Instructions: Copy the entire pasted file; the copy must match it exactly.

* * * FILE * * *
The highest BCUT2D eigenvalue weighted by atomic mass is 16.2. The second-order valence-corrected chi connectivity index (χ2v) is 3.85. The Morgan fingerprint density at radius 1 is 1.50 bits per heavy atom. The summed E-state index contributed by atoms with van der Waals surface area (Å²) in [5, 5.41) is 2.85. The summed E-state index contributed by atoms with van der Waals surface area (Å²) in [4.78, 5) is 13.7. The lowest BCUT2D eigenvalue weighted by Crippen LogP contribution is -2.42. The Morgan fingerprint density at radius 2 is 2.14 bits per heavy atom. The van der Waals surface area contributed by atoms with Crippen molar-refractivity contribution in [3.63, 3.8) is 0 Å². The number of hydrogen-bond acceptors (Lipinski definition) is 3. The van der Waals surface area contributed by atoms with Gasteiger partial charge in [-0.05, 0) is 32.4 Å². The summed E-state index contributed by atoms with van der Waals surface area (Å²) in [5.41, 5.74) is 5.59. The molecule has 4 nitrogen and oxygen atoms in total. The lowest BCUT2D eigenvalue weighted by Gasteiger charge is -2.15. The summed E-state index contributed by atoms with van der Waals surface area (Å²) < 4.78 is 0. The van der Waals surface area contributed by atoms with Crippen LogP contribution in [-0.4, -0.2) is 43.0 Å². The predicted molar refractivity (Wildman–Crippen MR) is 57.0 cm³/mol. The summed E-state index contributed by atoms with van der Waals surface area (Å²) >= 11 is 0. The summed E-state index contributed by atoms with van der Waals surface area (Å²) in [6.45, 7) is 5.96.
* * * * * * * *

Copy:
The highest BCUT2D eigenvalue weighted by atomic mass is 16.2. The second-order valence-corrected chi connectivity index (χ2v) is 3.85. The Morgan fingerprint density at radius 1 is 1.50 bits per heavy atom. The summed E-state index contributed by atoms with van der Waals surface area (Å²) in [5, 5.41) is 2.85. The summed E-state index contributed by atoms with van der Waals surface area (Å²) in [4.78, 5) is 13.7. The lowest BCUT2D eigenvalue weighted by Crippen LogP contribution is -2.42. The Morgan fingerprint density at radius 2 is 2.14 bits per heavy atom. The van der Waals surface area contributed by atoms with Crippen molar-refractivity contribution in [3.63, 3.8) is 0 Å². The number of hydrogen-bond acceptors (Lipinski definition) is 3. The van der Waals surface area contributed by atoms with Gasteiger partial charge in [-0.05, 0) is 32.4 Å². The summed E-state index contributed by atoms with van der Waals surface area (Å²) in [5.41, 5.74) is 5.59. The molecule has 4 nitrogen and oxygen atoms in total. The lowest BCUT2D eigenvalue weighted by Gasteiger charge is -2.15. The summed E-state index contributed by atoms with van der Waals surface area (Å²) < 4.78 is 0. The van der Waals surface area contributed by atoms with Crippen LogP contribution in [-0.4, -0.2) is 43.0 Å². The predicted molar refractivity (Wildman–Crippen MR) is 57.0 cm³/mol. The summed E-state index contributed by atoms with van der Waals surface area (Å²) >= 11 is 0. The summed E-state index contributed by atoms with van der Waals surface area (Å²) in [6.45, 7) is 5.96.